Jesus and his disciples had been on an arduous ministry tour and were tired and in need of a break. So they headed by boat to a private place to be alone for a while and rest. But word had spread and people were waiting there for them. Lots of people. 5,000 families, to be exact (which isn’t really exact, because who knows how many literal bodies 5,000 families yields!). Spurred by compassion and calling, in spite of weariness and hunger, Jesus began to minister to the throngs of humanity gathered near the shore. The disciples soon realized that the people were hungry and suggested sending them out on their own to find food.
But Jesus said to them, “you feed them.” “With what?” they asked. “We’d have to work for months to earn enough money to buy food for all these people!”
“How much bread do you have?” He asked. “Go and find out.”
They came back and reported, “We have five loaves of bread and two fish.” (Mark 6:37-38 NLT)
Do you wonder what those disciples were thinking? How in the world can Jesus expect us to feed 5,000 families with only this? This isn’t even enough for us to eat!
Then Jesus told the disciples to have the people sit down in groups on the green grass. So they sat down in groups of fifty or a hundred.
Jesus took the five loaves and two fish, looked up toward heaven, and blessed them. Then, breaking the loaves into pieces, he kept giving the bread to the disciples so they could distribute it to the people. He also divided the fish for everyone to share. They all ate as much as they wanted, and afterward, the disciples picked up twelve baskets of leftover bread and fish. A total of 5,000 men and their families were fed from those loaves! (Mark 6:39-44 NLT)
Wow. For some reason this well loved, often told account of the miraculous has hit me right between the eyes this time.
I see the hunger around me. Physical hunger, spiritual hunger, emotional hunger. And so often I find myself assuming that these hungry people will get fed somewhere else. In the next town over. Down the street or around the corner. Somewhere, but not here. Then I hear Him say, “You feed them.” And I am quick to reply, “With what? How?” or “When I’m ready, certainly not now.” My insecurities scream. “Me feed them? Surely I lack the necessary training. I’m so far from perfect (or ready, or equipped or talented…). What will they learn from me? What do I have to offer?”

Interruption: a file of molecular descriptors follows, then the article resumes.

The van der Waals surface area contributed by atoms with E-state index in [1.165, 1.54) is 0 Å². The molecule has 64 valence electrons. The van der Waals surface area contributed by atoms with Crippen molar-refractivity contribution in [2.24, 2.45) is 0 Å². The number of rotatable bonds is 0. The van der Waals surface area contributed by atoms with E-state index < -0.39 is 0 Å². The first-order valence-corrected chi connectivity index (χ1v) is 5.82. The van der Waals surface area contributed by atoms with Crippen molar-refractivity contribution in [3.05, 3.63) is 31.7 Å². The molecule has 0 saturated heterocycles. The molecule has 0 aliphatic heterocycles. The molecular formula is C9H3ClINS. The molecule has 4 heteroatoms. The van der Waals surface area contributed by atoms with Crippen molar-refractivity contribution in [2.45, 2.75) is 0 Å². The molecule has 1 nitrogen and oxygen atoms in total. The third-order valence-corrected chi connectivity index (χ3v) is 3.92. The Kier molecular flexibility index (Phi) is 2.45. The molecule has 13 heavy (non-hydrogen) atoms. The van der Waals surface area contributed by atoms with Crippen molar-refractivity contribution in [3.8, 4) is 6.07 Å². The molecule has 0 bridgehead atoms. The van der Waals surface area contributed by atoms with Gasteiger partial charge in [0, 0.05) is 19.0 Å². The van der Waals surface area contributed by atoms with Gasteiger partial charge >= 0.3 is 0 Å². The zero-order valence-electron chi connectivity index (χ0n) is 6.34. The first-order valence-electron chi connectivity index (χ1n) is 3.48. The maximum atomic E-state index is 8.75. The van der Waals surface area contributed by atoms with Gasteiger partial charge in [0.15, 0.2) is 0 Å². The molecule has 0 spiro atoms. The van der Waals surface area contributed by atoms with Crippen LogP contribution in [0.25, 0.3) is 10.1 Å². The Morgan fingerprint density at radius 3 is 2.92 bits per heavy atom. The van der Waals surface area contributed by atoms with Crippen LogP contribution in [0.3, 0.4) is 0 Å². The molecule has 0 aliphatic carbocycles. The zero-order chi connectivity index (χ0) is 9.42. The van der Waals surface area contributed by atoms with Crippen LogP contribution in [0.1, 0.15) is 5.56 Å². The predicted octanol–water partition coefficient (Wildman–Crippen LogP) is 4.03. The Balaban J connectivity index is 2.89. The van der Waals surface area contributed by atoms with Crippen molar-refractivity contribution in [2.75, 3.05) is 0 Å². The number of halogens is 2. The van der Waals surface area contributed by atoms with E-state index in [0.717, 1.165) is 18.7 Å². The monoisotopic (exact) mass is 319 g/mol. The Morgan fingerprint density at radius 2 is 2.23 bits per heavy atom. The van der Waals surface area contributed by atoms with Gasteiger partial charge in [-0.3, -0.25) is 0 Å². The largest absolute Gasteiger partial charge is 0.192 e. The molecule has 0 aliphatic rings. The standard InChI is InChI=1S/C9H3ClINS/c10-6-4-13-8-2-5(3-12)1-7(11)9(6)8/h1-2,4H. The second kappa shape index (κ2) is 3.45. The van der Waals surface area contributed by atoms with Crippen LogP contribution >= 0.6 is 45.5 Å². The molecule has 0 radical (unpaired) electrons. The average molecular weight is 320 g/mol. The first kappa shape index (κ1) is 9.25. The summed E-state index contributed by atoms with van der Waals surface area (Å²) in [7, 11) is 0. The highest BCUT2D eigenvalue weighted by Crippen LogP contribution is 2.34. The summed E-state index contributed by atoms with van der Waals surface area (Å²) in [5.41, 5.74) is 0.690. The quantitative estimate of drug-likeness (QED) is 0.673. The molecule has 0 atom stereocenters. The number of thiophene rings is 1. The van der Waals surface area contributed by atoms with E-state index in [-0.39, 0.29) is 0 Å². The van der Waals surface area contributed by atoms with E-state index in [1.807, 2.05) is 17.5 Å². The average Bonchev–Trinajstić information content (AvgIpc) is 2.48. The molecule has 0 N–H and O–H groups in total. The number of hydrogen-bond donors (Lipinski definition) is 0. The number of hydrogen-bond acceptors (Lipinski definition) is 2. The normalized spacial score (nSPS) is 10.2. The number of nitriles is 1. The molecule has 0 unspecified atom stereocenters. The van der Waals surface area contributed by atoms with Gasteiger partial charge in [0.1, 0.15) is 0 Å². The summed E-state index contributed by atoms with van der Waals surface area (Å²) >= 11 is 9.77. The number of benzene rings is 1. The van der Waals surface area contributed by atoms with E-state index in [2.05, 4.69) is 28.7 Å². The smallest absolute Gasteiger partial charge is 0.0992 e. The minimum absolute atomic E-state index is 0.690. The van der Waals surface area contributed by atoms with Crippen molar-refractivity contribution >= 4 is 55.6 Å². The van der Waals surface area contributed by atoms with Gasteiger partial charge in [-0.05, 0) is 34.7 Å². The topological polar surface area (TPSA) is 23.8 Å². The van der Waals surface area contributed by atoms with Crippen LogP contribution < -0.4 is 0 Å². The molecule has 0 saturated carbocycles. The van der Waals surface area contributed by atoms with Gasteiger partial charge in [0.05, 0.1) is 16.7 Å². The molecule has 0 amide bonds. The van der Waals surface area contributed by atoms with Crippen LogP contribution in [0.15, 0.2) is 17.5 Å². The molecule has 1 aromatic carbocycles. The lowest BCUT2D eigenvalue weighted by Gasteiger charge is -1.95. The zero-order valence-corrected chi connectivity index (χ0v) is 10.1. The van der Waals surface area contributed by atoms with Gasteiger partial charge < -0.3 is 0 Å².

Then I hear Him ask me the same question He asked His disciples that day on the grassy hill. “How much do you have? Go and find out.”
When Jesus asked the disciples these questions, He was not simply asking them to empty their own backpacks and tally the goods. He was asking them to inventory the very crowd they were assigned to feed. What have we got to work with boys? What are we starting with? What is the reality of our situation right here and right now?
Why did He put them through this exercise, I wonder? Why would He want me to do the same? Couldn’t the Son of God rain down manna on that crowd to feed them all beautifully and efficiently? Don’t you think He already knew how many loaves of bread there were that day? Would it have mattered if the answer were different? What if they had two loaves and one fish? Or three fish and seven loaves? Or even one loaf and no fish? I don’t think so. I believe Jesus had a plan.
His plan was to feed His followers (physically and spiritually), to allow everyone to share in the experience, and to reveal God the Father in the process. The resources inventoried and gathered that day were merely the vehicle by which to draw everyone into the miracle and to make sure they witnessed the glory of God revealed through the Son, through every single crumb and fish bone.
Jesus had a lesson for them all. And for us.
You are hungry. I will feed you.
Assess what you have and give it all to me. I will make it be all you need to be fed – and to feed others.
How much do you have? Are you ready to see it multiplied?
Now all glory to God, who is able, through his mighty power at work within us, to accomplish infinitely more than we might ask or think. Glory to him in the church and in Christ Jesus through all generations forever and ever! Amen. Ephesians 3:20-21 NLT